“The main character, a kid called Louis Drax, is in a coma. He’s fallen off a cliff on a family picnic. He might have been pushed by one of his parents. His doctor falls in love with his mother. Anyway, the kid does nothing but lie in bed and talk to a ghost with a bandaged head,” I tell my agent when I deliver the novel in 2003. “Which means this book’s never going to be filmed.”
A few months later, the phone rings.
“Are you sitting down?” my agent asks. I hear “Miramax” and “Harvey Weinstein.”
Fast forward twelve years: my family are Miramax’s guests in Vancouver, where the French horror director Alexandre Aja is directing the screen adaptation. It’s an enormously poignant moment, as well as an exciting one. The screenplay is written by Max Minghella, whose late father Anthony was originally slated to direct. And Tim Bricknell, Anthony’s right-hand man, is co-producing. If Max and Tim hadn’t kept the project alive after Anthony’s sudden death in 2008, it might still be languishing in a Hollywood vault.
The location is a former psychiatric hospital, Riverview, rumored to be haunted. Here, just a few decades ago, patients were forcibly lobotomized, sterilized and experimentally electro-shocked. The buildings, set in a vast park, are linked by underground walkways penetrated by tree-roots. It’s freezing cold and raining: thick electric cables worm about as if searching for light, rather than carrying it. It seems the perfect gothic setting for a psychological mystery.
Aiden Longworth, playing the troubled, accident-prone Louis Drax, isn’t just a gifted actor but a chatty, sunny and ferociously intelligent nine-year-old. “I really liked your book,” he says. “I read it with my mom for research.” I’m taken aback. He’s probably my youngest ever reader. He tells us he loves acting, but wants to study robotics one day. We all discuss belugas and jellyfish, and what Breaking Bad’s Aaron Paul (aka the TV series’ meth-cooking Jesse Pinkman) is like as his screen dad, before he and my son Matti, a mechanical engineer, become immersed in conversation.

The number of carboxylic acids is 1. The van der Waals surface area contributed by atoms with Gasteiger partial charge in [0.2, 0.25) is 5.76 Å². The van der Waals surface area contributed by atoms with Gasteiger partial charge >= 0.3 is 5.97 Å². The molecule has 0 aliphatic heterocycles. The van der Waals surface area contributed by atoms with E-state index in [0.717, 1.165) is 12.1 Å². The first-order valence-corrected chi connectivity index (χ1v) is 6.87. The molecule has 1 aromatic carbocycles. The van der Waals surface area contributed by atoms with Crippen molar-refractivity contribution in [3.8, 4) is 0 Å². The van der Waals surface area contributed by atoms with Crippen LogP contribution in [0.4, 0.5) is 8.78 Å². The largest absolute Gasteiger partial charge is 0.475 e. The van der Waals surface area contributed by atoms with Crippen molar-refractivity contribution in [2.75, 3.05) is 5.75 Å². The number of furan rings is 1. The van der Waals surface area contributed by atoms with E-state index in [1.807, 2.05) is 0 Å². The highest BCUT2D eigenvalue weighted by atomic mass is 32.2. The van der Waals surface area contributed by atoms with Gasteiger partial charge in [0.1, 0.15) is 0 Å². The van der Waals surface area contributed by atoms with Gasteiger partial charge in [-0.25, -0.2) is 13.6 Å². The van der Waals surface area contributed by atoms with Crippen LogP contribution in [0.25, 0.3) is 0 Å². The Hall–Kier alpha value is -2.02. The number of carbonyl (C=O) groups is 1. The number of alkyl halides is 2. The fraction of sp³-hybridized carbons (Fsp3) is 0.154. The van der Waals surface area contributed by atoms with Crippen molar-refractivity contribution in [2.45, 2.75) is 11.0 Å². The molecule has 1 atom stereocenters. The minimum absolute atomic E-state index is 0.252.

Soon they’re talking in low voices about how hot the stars are.
They do not mean Hollywood stars, or hot as in sexy.
They’re talking nuclear fusion technology.
Over the days that follow, we devour abundant, high-quality meals served from vans, select exotic snacks, chew gum, and watch Aiden/Louis lying in bed with wires coming out of his head. We observe his beautiful screen mother, David Cronenberg’s muse Sarah Gadon, arriving in an elevator in a stunning red dress bearing a caged hamster. We admire Molly Parker’s sharp detective asking Jamie Dornan, playing neurologist Dr Pascal: “Are you fucking her?” (That line wasn’t in the novel, but it should have been.) While not on camera, Jamie Dornan – funny, down-to-earth, and perpetually fidgety – walks around in his white doctor’s coat bashing a blown-up surgical glove.
“That’s the worst hat I’ve ever seen,” says my step-daughter Laura, eyeing the bobbly sky-blue snood I’ve started crocheting for Aiden Longworth. “Couldn’t you just buy him one?”
But I persist, and by the end of the third day, five balls of wool have become ridiculous, unwearable home-made garments which look like the inside- out of my own space-hopping, insomniac mind. On the fourth day I ruin a scene by dropping my metal hook on the floor with a clang.
“Find her a nurse’s tunic,” says Max, diagnosing my plight. “We’ll make her an extra.” I wreck another scene by nodding my head over-vigorously when Max, playing a doctor, pretends to ask me out on a date.
“Too much movement in the background,” my husband hears the director murmur discreetly. “Let’s go again.” It’s mortifying, but Alexandre Aja has the magical ability to make everyone on the set give their best, so even the crazy crochet woman gets it right this time.
In one of the toilets there’s a printed notice above the cistern:
BROKEN. TO FLUSH, LIFT THE PLUNGER AND HOLD IN PLACE FOR 3 SECONDS.
Beneath it someone has scrawled: Livin’ the Dream.
On our final night we really are living it, at a champagne dinner with producers and stars, a multi-tiered seafood extravaganza on the table before us. It’s so preposterously glamorous I imagine an elf with a spray-can of fairy-dust, prepping the scene with actual particles. When the conversation turns to the disposable society, Jamie Dornan offers me, Aaron Paul, and Sarah Gadon a quick flash under the table. No throw-away clothes for him: his Lucky Socks are 13 years old, fire-engine red and in good nick for their age. We agree that they’ve served his career well. By now the evening has become so surreal I half expect Salvador Dali to pop out the seafood tower brandishing his lobster telephone.
Did it all happen?
And now there’s a beautiful, haunting movie to prove it.
And some pretty darn weird bits of crochet.
Click to enlarge photos